This October is Cybersecurity Awareness month, and the federal government is taking multiple actions to better inform, prepare and protect Americans in the face of rising cyber threats.
In a Sep. 30 proclamation, President Biden encouraged not only government and industry organizations, but also American citizens to employ measures like enabling multi-factor authentication, updating software regularly and recognizing and reporting phishing attacks to improve the nation’s cybersecurity posture.
The Cybersecurity and Infrastructure Security Agency is also campaigning for better cybersecurity, and the agency will be engaging with citizens, communities and public and private sector partners this month to raise awareness of cyber best practices.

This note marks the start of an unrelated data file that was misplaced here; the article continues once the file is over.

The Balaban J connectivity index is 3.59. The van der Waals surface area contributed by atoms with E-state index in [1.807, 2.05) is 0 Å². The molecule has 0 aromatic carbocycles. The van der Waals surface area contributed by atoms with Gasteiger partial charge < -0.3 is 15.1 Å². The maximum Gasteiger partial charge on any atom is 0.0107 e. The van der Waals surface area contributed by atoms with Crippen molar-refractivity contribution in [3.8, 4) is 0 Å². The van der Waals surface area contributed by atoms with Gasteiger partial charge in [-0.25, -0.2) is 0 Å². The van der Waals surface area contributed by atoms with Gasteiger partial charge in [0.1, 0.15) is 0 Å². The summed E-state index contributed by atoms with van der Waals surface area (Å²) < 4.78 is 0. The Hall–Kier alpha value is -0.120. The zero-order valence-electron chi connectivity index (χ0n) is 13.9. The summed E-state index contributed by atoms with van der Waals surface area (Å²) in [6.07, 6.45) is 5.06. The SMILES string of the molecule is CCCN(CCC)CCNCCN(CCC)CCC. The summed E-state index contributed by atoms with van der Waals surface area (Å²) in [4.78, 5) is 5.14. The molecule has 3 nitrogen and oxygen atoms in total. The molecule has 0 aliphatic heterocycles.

On Monday, CISA issued a binding operational directive that ordered federal civilian agencies to better track and detect network vulnerabilities within their organizations.
Jen Easterly, director of CISA and a Wash100 Award winner, said federal civilian agencies will be mandated to report data about vulnerabilities using automated tools to allow CISA to better “manage federal cybersecurity as an enterprise.”
“Threat actors continue to target our nation’s critical infrastructure and government networks to exploit weaknesses within unknown, unprotected, or under-protected assets,” Easterly said of the growing cyber threat. Although the directive is only mandated for federal civilian agencies, Easterly hopes industry and commercial organizations will follow suit.
Participate in Cyber Awareness month, broaden your education and hear from the country’s foremost cybersecurity experts at the Potomac Officers Club’s Cybersecurity and Infrastructure Security Forum on Oct. 13. Click here to register.